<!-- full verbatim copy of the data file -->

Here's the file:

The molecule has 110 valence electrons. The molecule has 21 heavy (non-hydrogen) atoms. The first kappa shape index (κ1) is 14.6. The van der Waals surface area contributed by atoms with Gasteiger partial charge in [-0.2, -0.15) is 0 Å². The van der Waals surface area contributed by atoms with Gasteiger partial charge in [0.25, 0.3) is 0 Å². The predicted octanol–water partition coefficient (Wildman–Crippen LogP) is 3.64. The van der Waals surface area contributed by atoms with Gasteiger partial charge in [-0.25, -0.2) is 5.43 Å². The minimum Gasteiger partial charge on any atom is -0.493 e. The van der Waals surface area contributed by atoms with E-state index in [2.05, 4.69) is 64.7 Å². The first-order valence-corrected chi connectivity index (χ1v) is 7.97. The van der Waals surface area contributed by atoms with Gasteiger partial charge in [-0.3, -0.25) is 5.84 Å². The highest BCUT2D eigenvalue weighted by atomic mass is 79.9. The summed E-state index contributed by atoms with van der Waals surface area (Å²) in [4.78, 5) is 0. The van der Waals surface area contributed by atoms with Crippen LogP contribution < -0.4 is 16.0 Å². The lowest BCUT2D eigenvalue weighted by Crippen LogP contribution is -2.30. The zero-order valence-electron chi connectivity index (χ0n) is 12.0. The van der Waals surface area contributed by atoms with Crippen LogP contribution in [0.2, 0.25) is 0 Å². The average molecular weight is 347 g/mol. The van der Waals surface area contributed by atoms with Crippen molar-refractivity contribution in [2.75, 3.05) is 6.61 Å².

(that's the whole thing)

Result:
The molecule has 110 valence electrons. The molecule has 21 heavy (non-hydrogen) atoms. The first kappa shape index (κ1) is 14.6. The van der Waals surface area contributed by atoms with Gasteiger partial charge in [-0.2, -0.15) is 0 Å². The van der Waals surface area contributed by atoms with Gasteiger partial charge in [0.25, 0.3) is 0 Å². The predicted octanol–water partition coefficient (Wildman–Crippen LogP) is 3.64. The van der Waals surface area contributed by atoms with Gasteiger partial charge in [-0.25, -0.2) is 5.43 Å². The minimum Gasteiger partial charge on any atom is -0.493 e. The van der Waals surface area contributed by atoms with E-state index in [2.05, 4.69) is 64.7 Å². The first-order valence-corrected chi connectivity index (χ1v) is 7.97. The van der Waals surface area contributed by atoms with Gasteiger partial charge in [-0.3, -0.25) is 5.84 Å². The highest BCUT2D eigenvalue weighted by atomic mass is 79.9. The summed E-state index contributed by atoms with van der Waals surface area (Å²) in [4.78, 5) is 0. The van der Waals surface area contributed by atoms with Crippen LogP contribution < -0.4 is 16.0 Å². The lowest BCUT2D eigenvalue weighted by Crippen LogP contribution is -2.30. The zero-order valence-electron chi connectivity index (χ0n) is 12.0. The van der Waals surface area contributed by atoms with Crippen LogP contribution in [0.2, 0.25) is 0 Å². The average molecular weight is 347 g/mol. The van der Waals surface area contributed by atoms with Crippen molar-refractivity contribution in [2.75, 3.05) is 6.61 Å².